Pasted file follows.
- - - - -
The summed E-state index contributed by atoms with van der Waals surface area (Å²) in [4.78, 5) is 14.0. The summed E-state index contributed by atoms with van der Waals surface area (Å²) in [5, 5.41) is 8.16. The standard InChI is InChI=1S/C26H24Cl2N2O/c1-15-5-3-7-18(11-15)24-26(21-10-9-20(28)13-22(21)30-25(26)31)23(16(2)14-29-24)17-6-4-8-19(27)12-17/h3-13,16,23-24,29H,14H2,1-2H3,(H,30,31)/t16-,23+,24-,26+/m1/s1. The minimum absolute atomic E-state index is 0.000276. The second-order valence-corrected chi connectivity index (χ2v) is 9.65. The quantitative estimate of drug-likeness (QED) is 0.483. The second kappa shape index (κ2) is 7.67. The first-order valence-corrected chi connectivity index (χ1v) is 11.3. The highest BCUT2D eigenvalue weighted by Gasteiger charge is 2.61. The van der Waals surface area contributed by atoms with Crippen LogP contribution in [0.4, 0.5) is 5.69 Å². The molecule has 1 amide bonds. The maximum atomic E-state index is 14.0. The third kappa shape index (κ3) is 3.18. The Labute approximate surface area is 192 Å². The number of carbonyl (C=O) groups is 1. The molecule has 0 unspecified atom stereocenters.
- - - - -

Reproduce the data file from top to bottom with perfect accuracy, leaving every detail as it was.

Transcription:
The summed E-state index contributed by atoms with van der Waals surface area (Å²) in [4.78, 5) is 14.0. The summed E-state index contributed by atoms with van der Waals surface area (Å²) in [5, 5.41) is 8.16. The standard InChI is InChI=1S/C26H24Cl2N2O/c1-15-5-3-7-18(11-15)24-26(21-10-9-20(28)13-22(21)30-25(26)31)23(16(2)14-29-24)17-6-4-8-19(27)12-17/h3-13,16,23-24,29H,14H2,1-2H3,(H,30,31)/t16-,23+,24-,26+/m1/s1. The minimum absolute atomic E-state index is 0.000276. The second-order valence-corrected chi connectivity index (χ2v) is 9.65. The quantitative estimate of drug-likeness (QED) is 0.483. The second kappa shape index (κ2) is 7.67. The first-order valence-corrected chi connectivity index (χ1v) is 11.3. The highest BCUT2D eigenvalue weighted by Gasteiger charge is 2.61. The van der Waals surface area contributed by atoms with Crippen LogP contribution in [0.4, 0.5) is 5.69 Å². The molecule has 1 amide bonds. The maximum atomic E-state index is 14.0. The third kappa shape index (κ3) is 3.18. The Labute approximate surface area is 192 Å². The number of carbonyl (C=O) groups is 1. The molecule has 0 unspecified atom stereocenters.